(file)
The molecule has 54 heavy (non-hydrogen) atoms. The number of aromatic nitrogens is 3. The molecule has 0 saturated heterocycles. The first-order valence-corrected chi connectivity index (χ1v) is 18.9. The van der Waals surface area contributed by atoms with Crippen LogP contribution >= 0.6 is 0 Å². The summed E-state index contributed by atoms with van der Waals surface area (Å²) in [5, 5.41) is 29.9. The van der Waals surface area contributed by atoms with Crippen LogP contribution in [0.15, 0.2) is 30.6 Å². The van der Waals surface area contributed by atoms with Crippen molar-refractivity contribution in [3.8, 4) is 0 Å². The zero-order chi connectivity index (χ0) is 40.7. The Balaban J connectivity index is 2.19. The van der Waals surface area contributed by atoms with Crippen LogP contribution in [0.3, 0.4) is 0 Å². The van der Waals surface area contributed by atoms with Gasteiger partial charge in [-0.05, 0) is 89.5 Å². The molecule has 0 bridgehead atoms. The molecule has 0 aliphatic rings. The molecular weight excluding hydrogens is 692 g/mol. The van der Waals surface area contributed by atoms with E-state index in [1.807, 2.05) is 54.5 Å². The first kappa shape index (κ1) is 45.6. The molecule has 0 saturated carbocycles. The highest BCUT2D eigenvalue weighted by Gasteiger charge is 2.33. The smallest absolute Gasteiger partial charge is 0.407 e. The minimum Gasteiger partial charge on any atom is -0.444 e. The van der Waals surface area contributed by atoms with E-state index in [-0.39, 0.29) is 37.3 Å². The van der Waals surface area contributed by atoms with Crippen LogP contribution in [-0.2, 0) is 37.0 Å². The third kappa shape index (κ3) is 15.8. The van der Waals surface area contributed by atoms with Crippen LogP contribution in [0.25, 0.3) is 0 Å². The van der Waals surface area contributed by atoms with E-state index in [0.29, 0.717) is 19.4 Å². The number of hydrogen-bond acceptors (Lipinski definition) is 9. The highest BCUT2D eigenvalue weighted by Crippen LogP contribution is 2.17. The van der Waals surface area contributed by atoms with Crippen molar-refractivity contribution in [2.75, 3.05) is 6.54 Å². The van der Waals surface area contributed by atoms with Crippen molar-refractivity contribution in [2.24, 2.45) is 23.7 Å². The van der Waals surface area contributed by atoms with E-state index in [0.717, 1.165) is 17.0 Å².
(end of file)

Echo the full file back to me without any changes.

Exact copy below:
The molecule has 54 heavy (non-hydrogen) atoms. The number of aromatic nitrogens is 3. The molecule has 0 saturated heterocycles. The first-order valence-corrected chi connectivity index (χ1v) is 18.9. The van der Waals surface area contributed by atoms with Crippen LogP contribution >= 0.6 is 0 Å². The summed E-state index contributed by atoms with van der Waals surface area (Å²) in [5, 5.41) is 29.9. The van der Waals surface area contributed by atoms with Crippen LogP contribution in [0.15, 0.2) is 30.6 Å². The van der Waals surface area contributed by atoms with Crippen molar-refractivity contribution in [3.8, 4) is 0 Å². The zero-order chi connectivity index (χ0) is 40.7. The Balaban J connectivity index is 2.19. The van der Waals surface area contributed by atoms with Crippen LogP contribution in [0.3, 0.4) is 0 Å². The van der Waals surface area contributed by atoms with Gasteiger partial charge in [-0.05, 0) is 89.5 Å². The molecule has 0 bridgehead atoms. The molecule has 0 aliphatic rings. The molecular weight excluding hydrogens is 692 g/mol. The van der Waals surface area contributed by atoms with E-state index in [1.807, 2.05) is 54.5 Å². The first kappa shape index (κ1) is 45.6. The molecule has 0 saturated carbocycles. The highest BCUT2D eigenvalue weighted by Gasteiger charge is 2.33. The smallest absolute Gasteiger partial charge is 0.407 e. The minimum Gasteiger partial charge on any atom is -0.444 e. The van der Waals surface area contributed by atoms with E-state index in [-0.39, 0.29) is 37.3 Å². The van der Waals surface area contributed by atoms with Crippen LogP contribution in [-0.2, 0) is 37.0 Å². The third kappa shape index (κ3) is 15.8. The van der Waals surface area contributed by atoms with Crippen LogP contribution in [0.25, 0.3) is 0 Å². The van der Waals surface area contributed by atoms with E-state index in [0.29, 0.717) is 19.4 Å². The number of hydrogen-bond acceptors (Lipinski definition) is 9. The highest BCUT2D eigenvalue weighted by Crippen LogP contribution is 2.17. The van der Waals surface area contributed by atoms with Crippen molar-refractivity contribution in [2.75, 3.05) is 6.54 Å². The van der Waals surface area contributed by atoms with Crippen molar-refractivity contribution in [2.24, 2.45) is 23.7 Å². The van der Waals surface area contributed by atoms with E-state index in [0.717, 1.165) is 17.0 Å².